Because the budget outcome and level of net financial assets are endogenous, they can be influenced by both government and non-government spending decisions.
The government exerts both a direct and an indirect influence on the level of net financial assets through its spending. Government expenditure affects the level of net financial assets both directly (as the government credits private bank accounts) and indirectly through its impact on income, level of tax payments (debiting of private bank accounts), and the budget outcome.
The behavior of the non-government can only affect the level of net financial assets indirectly through its influence on economic activity. For example, an exogenous change in private investment, financed through private credit creation, will alter income, tax revenues, and the budget outcome.
Despite the indirect influence of non-government activity, including private credit creation, on the budget outcome, there is an important sense in which vertical transactions are key to the determination of the level of net financial assets. The key point is this: only the government can enable a change in net financial assets alongside stable income. If the non-government attempts to alter its net financial assets through its own actions, it can only do so in ways that cause income adjustments.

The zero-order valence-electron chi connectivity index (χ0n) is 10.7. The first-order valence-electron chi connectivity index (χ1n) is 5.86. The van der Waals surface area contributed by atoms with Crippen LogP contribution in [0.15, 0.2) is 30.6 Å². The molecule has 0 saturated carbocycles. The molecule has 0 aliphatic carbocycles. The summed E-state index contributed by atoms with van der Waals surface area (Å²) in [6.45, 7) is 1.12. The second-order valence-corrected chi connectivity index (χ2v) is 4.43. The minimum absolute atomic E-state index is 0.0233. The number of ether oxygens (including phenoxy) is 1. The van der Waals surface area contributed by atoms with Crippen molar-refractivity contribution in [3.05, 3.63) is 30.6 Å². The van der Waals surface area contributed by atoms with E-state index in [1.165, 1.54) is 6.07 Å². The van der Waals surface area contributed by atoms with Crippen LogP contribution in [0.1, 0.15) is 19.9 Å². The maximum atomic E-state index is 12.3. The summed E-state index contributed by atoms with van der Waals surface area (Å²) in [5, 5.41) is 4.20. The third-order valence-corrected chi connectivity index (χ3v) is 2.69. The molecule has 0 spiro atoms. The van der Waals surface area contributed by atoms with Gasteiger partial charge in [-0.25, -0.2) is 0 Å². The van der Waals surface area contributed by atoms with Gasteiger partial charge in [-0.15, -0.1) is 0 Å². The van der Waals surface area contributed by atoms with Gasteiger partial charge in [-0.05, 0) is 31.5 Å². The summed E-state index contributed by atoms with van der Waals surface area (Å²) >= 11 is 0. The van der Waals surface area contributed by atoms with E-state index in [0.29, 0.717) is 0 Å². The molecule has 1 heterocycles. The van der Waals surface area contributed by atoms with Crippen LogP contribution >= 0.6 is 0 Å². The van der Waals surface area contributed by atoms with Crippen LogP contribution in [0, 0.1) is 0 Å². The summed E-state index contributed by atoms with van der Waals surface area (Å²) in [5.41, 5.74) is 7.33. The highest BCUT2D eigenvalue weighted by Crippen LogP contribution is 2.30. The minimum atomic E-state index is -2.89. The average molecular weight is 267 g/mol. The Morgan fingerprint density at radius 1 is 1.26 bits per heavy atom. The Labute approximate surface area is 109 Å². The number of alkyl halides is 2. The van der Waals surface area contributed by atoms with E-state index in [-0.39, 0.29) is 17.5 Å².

Suppose there is unemployment. This is evidence of a non-government desire for a higher level of net financial assets than is consistent with full employment given the government’s current fiscal policy settings. The non-government is powerless to realize this level of net saving alongside full employment through its own actions.
If the non-government attempts to increase its saving ratio, for instance, this will weaken demand and cause falling income unless the government counters the effect with greater deficit spending. Similarly, if capitalists cut back private investment, this will once again only increase non-government net saving in a way that causes negative income adjustments unless the effect is offset by deficit spending. So the consequence of non-government attempts to increase net saving are negative income adjustments.